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Hybrid Cryptography

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We just love to mix things up. Well, yeah and why not? When we get the best of both the worlds, we can mix anything up. Even when it is so complex in itself like cryptography. In the last article, we learned about symmetric and asymmetric cryptography. It’s time to mix them both and explain you the hybrid concept.
We need to go back and recapitulate some points before we can move forward and appreciate the hybrid concept. In the symmetric cryptography, we understood that it is quite fast, however, the challenge was sharing the key between a large number of people. Everyone is required to keep the shared key as secret, and, if this gets compromised, the distribution of the key needs to be repeated again.  What if we could find a way to quickly transfer this key amongst multiple people without the dangers of compromising it? Asymmetric key offers secure key distribution but uses a lot of resources when multiple people are involved. It’s also quite slow and mathematically intensive.
Hyb…

Symmetric and Asymmetric Cryptography

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Having learned about cryptography in the previous article, it is now time to learn about the types of cryptography. You are right, nothing is complete till we understand its types and subtypes and so on. Remember, your best friends, Alice and Bob!!! They are going to help us understand the types of cryptography.
Before we go into the details, we ought to recapitulate a few terms. 
1. Plain text – Data in a readable or understandable format. 2. Ciphertext – Random and unreadable text  3. Encryption – Process of converting plain text into cipher text. 4. Key – Sequence of random bits 5. Algorithm – Rules by which encryption and decryption will take place.
It is really important to clearly understand these terms, else, the journey ahead will be difficult. So lets us begin.
Cryptography algorithms are either symmetric algorithms, which use symmetric keys (also called secret keys), or asymmetric algorithms, which use asymmetric keys (also called public and private keys). I know, this can …

Understanding Cryptography

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“ $%^*^* Nh%&gfg  K97@#”. Well, I’m 100% sure that you did not understand what I meant to say through these words. This is what cryptography is all about. Nah, don’t think that if you are unable to read what was written, it becomes an implementation of cryptography. When you convert plain text (readable text) into something that cannot be read (deciphered) often called ciphertext, it is known as cryptography.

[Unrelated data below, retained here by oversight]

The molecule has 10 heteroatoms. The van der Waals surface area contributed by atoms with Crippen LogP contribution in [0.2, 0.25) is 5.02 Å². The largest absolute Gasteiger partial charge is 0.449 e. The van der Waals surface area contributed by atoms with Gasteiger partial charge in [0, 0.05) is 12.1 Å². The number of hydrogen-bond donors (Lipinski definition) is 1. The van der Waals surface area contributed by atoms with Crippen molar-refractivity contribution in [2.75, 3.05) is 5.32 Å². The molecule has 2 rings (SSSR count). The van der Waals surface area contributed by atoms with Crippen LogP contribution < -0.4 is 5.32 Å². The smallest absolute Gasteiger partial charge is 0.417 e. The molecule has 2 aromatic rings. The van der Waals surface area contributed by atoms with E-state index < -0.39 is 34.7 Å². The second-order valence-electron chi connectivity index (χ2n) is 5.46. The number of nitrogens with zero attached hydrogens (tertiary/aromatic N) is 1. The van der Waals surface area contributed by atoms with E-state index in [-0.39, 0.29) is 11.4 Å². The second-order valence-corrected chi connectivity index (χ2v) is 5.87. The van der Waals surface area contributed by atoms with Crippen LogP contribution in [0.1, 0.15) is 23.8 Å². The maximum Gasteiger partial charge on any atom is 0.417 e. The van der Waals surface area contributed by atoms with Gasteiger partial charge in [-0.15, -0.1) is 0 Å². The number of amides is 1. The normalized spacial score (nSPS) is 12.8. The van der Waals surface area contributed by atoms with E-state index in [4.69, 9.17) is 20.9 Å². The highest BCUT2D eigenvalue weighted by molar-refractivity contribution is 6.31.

Why would you want to convert something which is readable into gibberish? From time immemorial, human beings have kept secrets to protect themselves and their countries. For this very reason, information must be protected and this assurance can be further provided by encrypting the data, ie. the process of converting plain text into cipher text. Remember, the three pillars of information security – CIA. Cryptography helps implement the confidentiality principle.
The formal definition is as follows:
Cryptography is a method of storing and transmitting data in a form that only…

Understanding NAT – Network Address Translation

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If you would like to send a letter to me, what would be the most important aspect for you to send it across? My address. If you would have observed, we usually write the address in a certain format – building number, followed by area, city, state and then the pin code. Why do we do that? To avoid confusion. In a similar fashion, computers when they need to talk to each other, need to use the addresses. The Internet uses the IP addressing scheme, through which each computer on the Internet is assigned an IP address and that can be used for communication. Now think, how would you communicate if these addresses go missing? Read on to find out.
A long time ago, when the Internet came into existence, the concept of IP addresses came to life. This was called the IPv4 addressing scheme. This scheme involved the addresses being recorded as say, for example, 10.22.10.150. So every computer on the Internet got one such address. Over time, with the population explosion, the number of computers …

Asynchronous & Synchronous Communication